Contributed by Elizabeth Hendee
A recent decision out of the United States Bankruptcy Court for the District of New Hampshire shows that not much has changed in the world of cramdown interest rates. In a blog post last year, we discussed how interest rates are calculated when a debtor is trying to “cram a plan down” over the dissent of an impaired secured creditor. We noted that whether an interest rate will be approved is unpredictable because the analysis is fact-specific, and different judges find different factors persuasive. In re Moultonborough Hotel Group, LLC illustrates a recent approach to this tricky issue.
On September 30, 2010, Moultonborough Hotel Group LLC filed for chapter 11 protection in the United States Bankruptcy Court for the District of New Hampshire. The debtor owned a Hampton Inn and Suites in Tilton, New Hampshire. Its assets were fully encumbered. The debtor’s largest secured creditor, SFG Ventures LLC, held a mortgage on the debtor’s property. The remaining secured creditors, including ROK Builders, LLC, held mechanics liens on the debtor’s real property.
The debtor, SFG, and ROK had a contentious history. After the chapter 11 case commenced, the debtor and ROK contended that SFG either did not have a properly perfected lien on the debtor’s property or, if it did have a lien, did not have a first-priority lien. The bankruptcy court found, and the district court affirmed, that SFG did have a properly perfected first-priority lien on the debtor’s property. After the district court decision, the debtor re-aligned its allegiances and began working with SFG to draft a plan of reorganization. ROK continued its fight solo: ROK appealed the district court’s decision to the United States Court of Appeals for the First Circuit, and filed its own plan of reorganization and disclosure statement as well as an objection to the debtor’s plan of reorganization. The First Circuit appeal remains pending, and the bankruptcy court rejected ROK’s disclosure statement. The recent bankruptcy court decision addresses ROK’s objection to the debtor’s plan.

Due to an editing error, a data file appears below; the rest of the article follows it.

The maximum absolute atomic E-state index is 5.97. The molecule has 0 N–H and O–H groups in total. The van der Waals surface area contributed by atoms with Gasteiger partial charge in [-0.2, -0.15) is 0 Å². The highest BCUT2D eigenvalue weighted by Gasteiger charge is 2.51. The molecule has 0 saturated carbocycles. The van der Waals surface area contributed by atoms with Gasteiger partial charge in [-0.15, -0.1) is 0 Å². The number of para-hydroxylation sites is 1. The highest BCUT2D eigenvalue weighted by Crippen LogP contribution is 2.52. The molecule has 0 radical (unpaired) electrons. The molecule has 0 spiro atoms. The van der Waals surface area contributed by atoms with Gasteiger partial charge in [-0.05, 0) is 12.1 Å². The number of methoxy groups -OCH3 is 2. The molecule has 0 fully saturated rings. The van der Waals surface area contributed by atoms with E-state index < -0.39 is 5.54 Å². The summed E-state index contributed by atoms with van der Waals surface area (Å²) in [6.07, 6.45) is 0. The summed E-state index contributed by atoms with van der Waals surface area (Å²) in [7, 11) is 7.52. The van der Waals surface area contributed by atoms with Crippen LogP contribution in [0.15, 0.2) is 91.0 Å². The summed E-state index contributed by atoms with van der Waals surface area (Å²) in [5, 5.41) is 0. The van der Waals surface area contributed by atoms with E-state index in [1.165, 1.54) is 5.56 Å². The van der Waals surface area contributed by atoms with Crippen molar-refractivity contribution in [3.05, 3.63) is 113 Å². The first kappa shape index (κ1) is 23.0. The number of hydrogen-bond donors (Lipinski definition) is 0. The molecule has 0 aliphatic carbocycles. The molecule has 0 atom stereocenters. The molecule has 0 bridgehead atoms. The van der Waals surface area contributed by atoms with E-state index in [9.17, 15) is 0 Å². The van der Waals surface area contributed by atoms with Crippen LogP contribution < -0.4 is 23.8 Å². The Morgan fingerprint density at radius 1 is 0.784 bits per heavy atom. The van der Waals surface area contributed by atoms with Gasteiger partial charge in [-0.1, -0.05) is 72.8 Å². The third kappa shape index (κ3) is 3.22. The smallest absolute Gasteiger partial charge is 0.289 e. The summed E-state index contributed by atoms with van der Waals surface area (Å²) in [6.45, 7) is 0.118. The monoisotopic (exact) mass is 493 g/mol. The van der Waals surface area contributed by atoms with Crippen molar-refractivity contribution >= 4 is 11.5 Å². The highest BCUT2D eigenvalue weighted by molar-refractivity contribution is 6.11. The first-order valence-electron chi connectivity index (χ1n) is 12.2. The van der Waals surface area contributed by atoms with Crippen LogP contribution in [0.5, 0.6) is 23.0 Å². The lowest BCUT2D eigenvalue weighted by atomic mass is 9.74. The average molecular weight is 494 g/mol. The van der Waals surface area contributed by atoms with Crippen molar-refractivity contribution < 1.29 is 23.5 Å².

Under the debtor’s plan, the debtor would transfer all of its real and personal property to SFG, as its designee, in return for full satisfaction of SFG’s allowed claim, waiver of SFG’s deficiency claim and payment of $150,000 cash to the debtor. If the First Circuit affirms the district court’s decision, ROK will be treated as a general unsecured creditor. If, however, ROK succeeds on appeal, and its claim is deemed secured, ROK will retain its alleged lien, and ROK’s claim would be paid over seven years with interest calculated at a 3.25% rate with a balloon payment on the seventh anniversary of the plan’s effective date. 3.25% is the current prime interest rate. The undisputed liquidation value of the debtor’s assets that would secure ROK’s claim is approximately $4 million, over twice the amount of ROK’s claim.
Among other things, the decision addresses whether the interest rate applied to ROK’s alleged secured claim satisfies the cramdown requirements of section 1129(b) of the Bankruptcy Code. Pursuant to section 1129(b)(2)(A)(i) of the Bankruptcy Code, a plan is fair and equitable as to a class of impaired secured creditors, and can thus be confirmed over their objections, if the creditors retain the liens securing their claims and receive deferred cash payments equal to the present value of their secured claims as of the effective date of the plan. Present value takes into account the time value of money as well as the chance that a debtor will be unable to make future payments and, accordingly, includes an appropriate interest rate.